The proposed Regulation on money market funds (MMFs) introduces a new framework of requirements to enhance their liquidity and stability.
What is the MMF Regulation?
In September 2013, the EU Commission published a legislative proposal for MMF regulation. This proposal came about after a number of concerns with MMFs were identified:
- MMFs are systemically relevant due to the total size and concentrations of assets under management;
- MMFs are subject to inherent market risks and investor runs; and
- The banking sector and the money markets are systemically interconnected.
The Commission have stated the proposed regulations are intended to establish only a general framework within which European MMFs have to operate. Investors will still have to bear the risks inherent in investment in money market instruments, but new transparency requirements will aim to ensure that all MMF investors are aware of these risks.
What does the proposed regulation do?
The proposed Regulation aims to ensure to ensure that MMFs can better withstand redemption pressure in stressed market conditions, by enhancing their liquidity profile and stability. Some of the key provisions are:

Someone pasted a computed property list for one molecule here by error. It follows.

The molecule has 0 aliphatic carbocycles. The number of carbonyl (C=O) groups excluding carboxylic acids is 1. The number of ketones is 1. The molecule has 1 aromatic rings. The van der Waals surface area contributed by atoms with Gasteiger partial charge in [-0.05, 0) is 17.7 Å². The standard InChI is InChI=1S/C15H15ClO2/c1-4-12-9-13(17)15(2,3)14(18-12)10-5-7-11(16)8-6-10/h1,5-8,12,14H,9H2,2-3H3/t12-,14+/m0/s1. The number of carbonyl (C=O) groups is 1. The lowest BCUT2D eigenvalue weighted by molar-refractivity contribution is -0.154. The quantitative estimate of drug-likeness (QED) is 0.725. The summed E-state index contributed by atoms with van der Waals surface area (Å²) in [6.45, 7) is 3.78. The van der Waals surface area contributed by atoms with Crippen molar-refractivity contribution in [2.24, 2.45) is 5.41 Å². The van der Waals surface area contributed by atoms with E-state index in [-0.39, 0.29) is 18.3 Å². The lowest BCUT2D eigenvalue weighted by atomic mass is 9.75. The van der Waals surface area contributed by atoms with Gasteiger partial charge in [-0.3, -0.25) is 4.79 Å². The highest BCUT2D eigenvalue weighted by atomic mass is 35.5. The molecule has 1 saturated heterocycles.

- Prescribed levels of daily and weekly liquidity: These are designed to enable an MMF to satisfy investor redemptions. MMFs will have to hold at least 10% of their assets in instruments that mature on a daily basis and an additional 20% in instruments that mature within a week.
- Clear labelling: An MMF should clearly indicate whether it is a short-term MMF or a standard MMF. Short-term MMFs hold assets with a residual maturity not exceeding 397 days. Standard MMFs have a maturity limit of two years.
- A capital buffer of 3% for constant net asset value (CNAV) funds: This would be activated to support stable redemptions in circumstances where an MMF’s investment assets are decreasing in value.
- Customer profiling policies: To help anticipate large-scale redemptions.
- The need for some internal credit risk assessment to be carried out by the MMF manager: Designed to avoid an over-reliance on external credit ratings.
Who will the Regulation apply to?
It will apply to all MMFs that invest in money market instruments, regardless of whether the MMF is governed by the UCITS framework or whether the MMF operates as an alternative investment fund in line with the definition in the AIFMD.
The MMF Regulation will not amend either the UCITS Directive or the AIFMD, but will create an additional layer of product rules over and above both Directives.
On 16 May 2017, the Council of the EU formally adopted the proposed MMF Regulation which will shortly be published in the Official Journal. ESMA are now consulting on draft technical advice, implementing technical standards and guidelines under the Regulation